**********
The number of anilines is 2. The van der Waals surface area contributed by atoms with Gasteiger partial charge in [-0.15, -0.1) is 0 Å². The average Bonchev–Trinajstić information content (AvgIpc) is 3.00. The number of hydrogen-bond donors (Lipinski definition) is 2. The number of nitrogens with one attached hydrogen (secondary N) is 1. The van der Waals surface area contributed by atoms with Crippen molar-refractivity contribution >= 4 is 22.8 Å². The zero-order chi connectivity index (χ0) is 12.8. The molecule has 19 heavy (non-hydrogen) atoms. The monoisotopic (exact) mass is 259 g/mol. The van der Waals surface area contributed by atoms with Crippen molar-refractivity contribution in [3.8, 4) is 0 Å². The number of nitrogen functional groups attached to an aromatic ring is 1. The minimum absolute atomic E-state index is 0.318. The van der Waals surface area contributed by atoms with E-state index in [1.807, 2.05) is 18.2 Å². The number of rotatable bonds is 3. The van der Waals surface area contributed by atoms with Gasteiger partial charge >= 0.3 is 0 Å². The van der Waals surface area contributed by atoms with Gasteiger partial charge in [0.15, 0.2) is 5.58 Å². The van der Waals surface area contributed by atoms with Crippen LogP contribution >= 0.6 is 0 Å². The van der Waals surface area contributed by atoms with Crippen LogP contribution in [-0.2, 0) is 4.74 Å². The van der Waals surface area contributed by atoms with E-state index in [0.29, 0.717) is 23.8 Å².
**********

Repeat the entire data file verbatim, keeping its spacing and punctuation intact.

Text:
The number of anilines is 2. The van der Waals surface area contributed by atoms with Gasteiger partial charge in [-0.15, -0.1) is 0 Å². The average Bonchev–Trinajstić information content (AvgIpc) is 3.00. The number of hydrogen-bond donors (Lipinski definition) is 2. The number of nitrogens with one attached hydrogen (secondary N) is 1. The van der Waals surface area contributed by atoms with Crippen molar-refractivity contribution >= 4 is 22.8 Å². The zero-order chi connectivity index (χ0) is 12.8. The molecule has 19 heavy (non-hydrogen) atoms. The monoisotopic (exact) mass is 259 g/mol. The van der Waals surface area contributed by atoms with Crippen molar-refractivity contribution in [3.8, 4) is 0 Å². The number of nitrogen functional groups attached to an aromatic ring is 1. The minimum absolute atomic E-state index is 0.318. The van der Waals surface area contributed by atoms with E-state index in [1.807, 2.05) is 18.2 Å². The number of rotatable bonds is 3. The van der Waals surface area contributed by atoms with Gasteiger partial charge >= 0.3 is 0 Å². The van der Waals surface area contributed by atoms with Gasteiger partial charge in [0.15, 0.2) is 5.58 Å². The van der Waals surface area contributed by atoms with Crippen LogP contribution >= 0.6 is 0 Å². The van der Waals surface area contributed by atoms with Crippen LogP contribution in [-0.2, 0) is 4.74 Å². The van der Waals surface area contributed by atoms with E-state index in [0.29, 0.717) is 23.8 Å².